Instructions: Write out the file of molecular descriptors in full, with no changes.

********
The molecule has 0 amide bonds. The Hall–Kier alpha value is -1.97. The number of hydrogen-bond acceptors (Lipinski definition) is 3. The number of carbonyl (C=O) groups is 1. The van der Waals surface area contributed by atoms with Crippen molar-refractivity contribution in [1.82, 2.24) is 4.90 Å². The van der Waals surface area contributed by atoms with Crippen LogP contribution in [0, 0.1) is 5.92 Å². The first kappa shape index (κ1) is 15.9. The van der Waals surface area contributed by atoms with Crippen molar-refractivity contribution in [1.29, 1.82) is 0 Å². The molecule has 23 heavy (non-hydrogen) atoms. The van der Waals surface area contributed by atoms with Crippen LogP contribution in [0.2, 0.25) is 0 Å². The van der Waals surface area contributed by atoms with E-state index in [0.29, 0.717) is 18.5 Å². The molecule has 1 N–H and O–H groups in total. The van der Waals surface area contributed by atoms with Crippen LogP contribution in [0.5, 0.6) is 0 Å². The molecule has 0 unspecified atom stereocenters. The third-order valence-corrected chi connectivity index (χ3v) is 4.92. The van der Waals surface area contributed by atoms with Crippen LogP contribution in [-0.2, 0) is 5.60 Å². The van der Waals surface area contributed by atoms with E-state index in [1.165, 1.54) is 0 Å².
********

The molecule has 0 amide bonds. The Hall–Kier alpha value is -1.97. The number of hydrogen-bond acceptors (Lipinski definition) is 3. The number of carbonyl (C=O) groups is 1. The van der Waals surface area contributed by atoms with Crippen molar-refractivity contribution in [1.82, 2.24) is 4.90 Å². The van der Waals surface area contributed by atoms with Crippen LogP contribution in [0, 0.1) is 5.92 Å². The first kappa shape index (κ1) is 15.9. The van der Waals surface area contributed by atoms with Crippen molar-refractivity contribution in [1.29, 1.82) is 0 Å². The molecule has 23 heavy (non-hydrogen) atoms. The van der Waals surface area contributed by atoms with Crippen LogP contribution in [0.2, 0.25) is 0 Å². The van der Waals surface area contributed by atoms with E-state index in [0.29, 0.717) is 18.5 Å². The molecule has 1 N–H and O–H groups in total. The van der Waals surface area contributed by atoms with Crippen LogP contribution in [0.5, 0.6) is 0 Å². The molecule has 0 unspecified atom stereocenters. The third-order valence-corrected chi connectivity index (χ3v) is 4.92. The van der Waals surface area contributed by atoms with Crippen LogP contribution in [-0.2, 0) is 5.60 Å². The van der Waals surface area contributed by atoms with E-state index in [1.165, 1.54) is 0 Å².